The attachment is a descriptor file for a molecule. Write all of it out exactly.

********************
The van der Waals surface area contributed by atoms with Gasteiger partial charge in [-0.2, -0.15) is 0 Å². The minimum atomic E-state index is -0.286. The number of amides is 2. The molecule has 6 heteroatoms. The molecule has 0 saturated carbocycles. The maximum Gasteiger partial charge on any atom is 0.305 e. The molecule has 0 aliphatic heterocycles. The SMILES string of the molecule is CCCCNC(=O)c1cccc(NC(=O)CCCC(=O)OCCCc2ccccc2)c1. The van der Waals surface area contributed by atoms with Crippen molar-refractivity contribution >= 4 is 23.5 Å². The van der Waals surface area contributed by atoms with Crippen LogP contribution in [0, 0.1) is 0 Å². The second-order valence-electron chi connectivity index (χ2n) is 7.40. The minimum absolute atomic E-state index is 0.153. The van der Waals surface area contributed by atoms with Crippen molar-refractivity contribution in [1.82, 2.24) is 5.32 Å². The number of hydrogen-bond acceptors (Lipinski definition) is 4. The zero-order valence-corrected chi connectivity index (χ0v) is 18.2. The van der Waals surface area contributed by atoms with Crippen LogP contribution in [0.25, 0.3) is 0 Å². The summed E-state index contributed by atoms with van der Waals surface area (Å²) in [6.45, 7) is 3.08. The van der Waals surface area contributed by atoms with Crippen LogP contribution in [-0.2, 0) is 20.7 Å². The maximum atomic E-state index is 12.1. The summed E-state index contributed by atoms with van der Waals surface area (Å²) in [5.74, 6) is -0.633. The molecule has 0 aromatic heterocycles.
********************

The van der Waals surface area contributed by atoms with Gasteiger partial charge in [-0.2, -0.15) is 0 Å². The minimum atomic E-state index is -0.286. The number of amides is 2. The molecule has 6 heteroatoms. The molecule has 0 saturated carbocycles. The maximum Gasteiger partial charge on any atom is 0.305 e. The molecule has 0 aliphatic heterocycles. The SMILES string of the molecule is CCCCNC(=O)c1cccc(NC(=O)CCCC(=O)OCCCc2ccccc2)c1. The van der Waals surface area contributed by atoms with Crippen molar-refractivity contribution >= 4 is 23.5 Å². The van der Waals surface area contributed by atoms with Crippen LogP contribution in [0, 0.1) is 0 Å². The second-order valence-electron chi connectivity index (χ2n) is 7.40. The minimum absolute atomic E-state index is 0.153. The van der Waals surface area contributed by atoms with Crippen molar-refractivity contribution in [1.82, 2.24) is 5.32 Å². The number of hydrogen-bond acceptors (Lipinski definition) is 4. The zero-order valence-corrected chi connectivity index (χ0v) is 18.2. The van der Waals surface area contributed by atoms with Crippen LogP contribution in [0.25, 0.3) is 0 Å². The summed E-state index contributed by atoms with van der Waals surface area (Å²) in [6.45, 7) is 3.08. The van der Waals surface area contributed by atoms with Crippen LogP contribution in [-0.2, 0) is 20.7 Å². The maximum atomic E-state index is 12.1. The summed E-state index contributed by atoms with van der Waals surface area (Å²) in [5.74, 6) is -0.633. The molecule has 0 aromatic heterocycles.